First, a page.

Wednesday, 10 February 2010

Reader, I should have married him!: The case of Marry Him! and the disgruntled ex-boyfriend

Dear Ex-Boyfriend,

Here's hoping you have the time to read this letter, because I really want chance to make things right with you. I realise it's been a while since we last spoke. Is it ten years now, or eleven? Funny how the time flies!

Well, you might have heard on the grapevine that I'm still unmarried, and yes, still childless. Those are facts I didn't really notice myself until the other night, hearing the closing theme of Eastenders, it hit me like a ton of bricks: I'm in my mid-thirties! Surely I ought to do something about this state of affairs!

When you knew me, I was still a young woman, still blooming and carefree (oh, so carefree!). I thought that life would be fun forever. I cared little for commitment, instead preferring to spend my time going deaf at gigs, and getting pissed up and drunk on booze. My life was my own to pursue as I wanted, and I thought I could keep it that way forever. I could learn a profession, I thought, and become independent. I could be financially stable in my own right, I could live in a nice house, I could go where I wanted, see who I wanted, and eat what I wanted. I assumed I would write a novel and get a lovely little kitten. These things, I thought in the foolishness of my youth, would make me happy: being independent, and having the wherewithal to make my own decisions.

But time will not relent in its inexorable march, and I am still without a set of wedding photos to show visitors and my puzzled grandmother. Most of my friends are married and I, a fact that became crushingly apparent to me as I last danced to Come on Eileen with a glass of champagne in my hand, am still a spinster: unwanted! Unloved! On the Shelf!

I tried not to let the others see my tears. By that time, they were all doing the conga anyway, and didn't notice when I darted out of the line into the corner of the room to have a little cry. A voice in my head was nagging: "Doing what you want does not make you happy. Financial stability, fulfilling work, a social life: these things will fade away into the yawning abyss of middle age." I don't want to be 45 years old, looking around appalled at the emptiness of my life, and in the state where I no longer have the option of snaring a man because my face looks like an old bin bag.

The next morning, regretful and hungover, I dashed into the nearest bookstore to find an answer to all my problems, and thank goodness I found Lori Gottlieb's book, Marry Him!: The Case For Settling. "I've got to get out of these disgusting habits," I said to myself, "of keeping nocturnal hours and eating ice-cream in the tub. Lori will tell me what to do." Thank goodness, she did. Through the medium of print, I mean: she didn't just suddenly show up and sort me out.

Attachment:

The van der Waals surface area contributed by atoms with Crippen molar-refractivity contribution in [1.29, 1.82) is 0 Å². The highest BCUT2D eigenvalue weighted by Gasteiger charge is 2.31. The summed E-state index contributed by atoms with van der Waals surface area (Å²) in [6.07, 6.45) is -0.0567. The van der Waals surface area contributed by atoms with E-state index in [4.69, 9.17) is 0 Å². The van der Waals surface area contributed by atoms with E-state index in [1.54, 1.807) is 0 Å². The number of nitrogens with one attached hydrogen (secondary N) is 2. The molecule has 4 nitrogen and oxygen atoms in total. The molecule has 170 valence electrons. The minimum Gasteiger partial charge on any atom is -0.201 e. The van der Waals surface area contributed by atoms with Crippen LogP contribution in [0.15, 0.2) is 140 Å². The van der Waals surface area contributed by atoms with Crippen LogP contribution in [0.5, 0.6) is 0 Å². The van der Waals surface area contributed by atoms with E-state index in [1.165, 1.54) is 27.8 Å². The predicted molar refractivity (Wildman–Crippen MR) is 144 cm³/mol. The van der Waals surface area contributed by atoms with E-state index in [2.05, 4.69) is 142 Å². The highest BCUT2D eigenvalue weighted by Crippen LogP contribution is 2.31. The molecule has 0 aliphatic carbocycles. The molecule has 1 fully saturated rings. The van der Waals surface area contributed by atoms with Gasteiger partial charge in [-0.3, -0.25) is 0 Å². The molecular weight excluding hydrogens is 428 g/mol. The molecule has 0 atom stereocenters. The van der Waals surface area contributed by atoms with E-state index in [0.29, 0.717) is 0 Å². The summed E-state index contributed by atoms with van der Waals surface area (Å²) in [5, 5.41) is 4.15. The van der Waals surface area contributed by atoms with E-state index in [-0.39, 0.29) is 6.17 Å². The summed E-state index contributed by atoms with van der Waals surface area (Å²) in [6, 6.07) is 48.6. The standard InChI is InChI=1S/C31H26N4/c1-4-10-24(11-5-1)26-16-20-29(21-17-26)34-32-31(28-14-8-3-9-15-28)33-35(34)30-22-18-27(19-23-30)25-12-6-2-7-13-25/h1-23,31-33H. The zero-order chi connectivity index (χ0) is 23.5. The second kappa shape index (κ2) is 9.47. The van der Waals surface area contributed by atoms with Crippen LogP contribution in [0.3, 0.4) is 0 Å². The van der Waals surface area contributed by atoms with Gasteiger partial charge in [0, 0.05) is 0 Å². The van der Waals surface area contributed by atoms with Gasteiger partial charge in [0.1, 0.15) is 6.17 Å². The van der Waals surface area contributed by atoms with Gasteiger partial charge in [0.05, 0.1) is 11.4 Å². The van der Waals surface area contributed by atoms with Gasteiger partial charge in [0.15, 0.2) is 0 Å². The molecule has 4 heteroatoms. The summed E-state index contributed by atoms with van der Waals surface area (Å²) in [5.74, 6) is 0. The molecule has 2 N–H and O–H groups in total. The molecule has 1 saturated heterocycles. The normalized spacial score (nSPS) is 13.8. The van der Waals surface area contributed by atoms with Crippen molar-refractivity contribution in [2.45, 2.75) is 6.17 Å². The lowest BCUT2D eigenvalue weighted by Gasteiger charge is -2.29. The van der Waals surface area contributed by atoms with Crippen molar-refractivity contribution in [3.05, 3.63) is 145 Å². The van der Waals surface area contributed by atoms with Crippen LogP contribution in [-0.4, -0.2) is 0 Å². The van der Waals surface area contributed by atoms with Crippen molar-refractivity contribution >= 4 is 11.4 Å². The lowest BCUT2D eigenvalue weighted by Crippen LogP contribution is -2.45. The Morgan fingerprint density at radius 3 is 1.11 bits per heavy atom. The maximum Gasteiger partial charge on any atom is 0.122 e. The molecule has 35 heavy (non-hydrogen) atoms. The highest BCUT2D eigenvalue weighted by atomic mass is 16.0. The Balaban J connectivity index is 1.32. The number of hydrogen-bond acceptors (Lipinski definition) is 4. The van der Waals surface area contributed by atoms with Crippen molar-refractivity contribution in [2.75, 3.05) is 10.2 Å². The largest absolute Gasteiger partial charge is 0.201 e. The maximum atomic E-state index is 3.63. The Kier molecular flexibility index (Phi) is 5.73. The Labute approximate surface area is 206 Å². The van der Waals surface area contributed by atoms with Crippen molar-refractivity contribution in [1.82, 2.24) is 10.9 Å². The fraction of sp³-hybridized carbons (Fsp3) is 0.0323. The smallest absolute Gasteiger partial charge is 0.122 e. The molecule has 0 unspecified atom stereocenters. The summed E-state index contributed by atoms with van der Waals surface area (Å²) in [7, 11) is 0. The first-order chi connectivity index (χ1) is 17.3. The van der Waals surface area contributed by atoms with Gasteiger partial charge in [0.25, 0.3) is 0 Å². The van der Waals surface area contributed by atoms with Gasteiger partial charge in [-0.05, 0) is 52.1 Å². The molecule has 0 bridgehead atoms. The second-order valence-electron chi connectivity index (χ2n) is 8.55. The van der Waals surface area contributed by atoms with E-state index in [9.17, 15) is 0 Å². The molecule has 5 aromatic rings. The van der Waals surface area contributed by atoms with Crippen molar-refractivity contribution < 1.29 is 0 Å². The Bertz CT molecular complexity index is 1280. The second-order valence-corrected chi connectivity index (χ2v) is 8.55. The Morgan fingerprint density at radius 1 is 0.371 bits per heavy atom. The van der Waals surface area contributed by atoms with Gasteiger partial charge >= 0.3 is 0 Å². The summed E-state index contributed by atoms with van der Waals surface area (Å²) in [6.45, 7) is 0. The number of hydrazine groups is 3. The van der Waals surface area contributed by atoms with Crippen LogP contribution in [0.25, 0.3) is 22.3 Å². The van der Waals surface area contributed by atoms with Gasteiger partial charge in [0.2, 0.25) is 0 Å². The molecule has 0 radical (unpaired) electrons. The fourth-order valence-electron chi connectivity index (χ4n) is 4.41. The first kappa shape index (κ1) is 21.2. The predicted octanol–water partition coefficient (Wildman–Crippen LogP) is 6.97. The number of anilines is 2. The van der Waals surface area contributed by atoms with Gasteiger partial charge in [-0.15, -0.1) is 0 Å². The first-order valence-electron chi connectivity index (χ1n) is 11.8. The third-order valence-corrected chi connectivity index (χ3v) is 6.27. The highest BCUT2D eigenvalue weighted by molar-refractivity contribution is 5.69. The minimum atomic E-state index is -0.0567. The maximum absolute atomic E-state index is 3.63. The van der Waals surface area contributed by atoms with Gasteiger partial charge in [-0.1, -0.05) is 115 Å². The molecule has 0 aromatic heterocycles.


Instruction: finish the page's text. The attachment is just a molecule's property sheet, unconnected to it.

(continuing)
Anyway, turns out I was wrong to keep seeking a man who complements me perfectly, and whom I make happy. Really, what I ought to have done is to marry the first guy who'd have me - which brings us to you, dear ex-boyfriend.

You might remember that you asked me to marry you once and I, full with the arrogance of youth, snorted "No way! I don't want to be tied down!" [I had these stupid ideas about going to University and having a bit of fun. What was I thinking?] I am sorry for that, dear Ex. What I ought to have done is accept immediately, and unconditionally, because, as Gottlieb points out, it doesn't matter if your husband has halitosis, or a beard, or is rude to waiters. What you have to do is compromise. Marriage, after all, isn't about compatibility, or making one another happy: it's about never being lonely again.

On the face of it, I can see why a sceptic might think you and I shouldn't marry. I'm a social butterfly, you're introverted and pathologically jealous. You love listening to Radio 4, and I love watching The Hits! on cable TV. We have so little to talk about that when we were going out together, we literally spent hours sitting in the same room in silence, boring one another to tears. But this is the beauty of settling - you and I could quite easily sweep these minor niggles aside (and they are quite minor, right? What's a lifetime of awkward silences between friends?) and be together forever! That's the beauty of 'settling'. You don't even have to love each other, or even like each other very much. All you have to have in common is the fact that you don't want to be alone!

How about it?


S J (Your loving Ex.)

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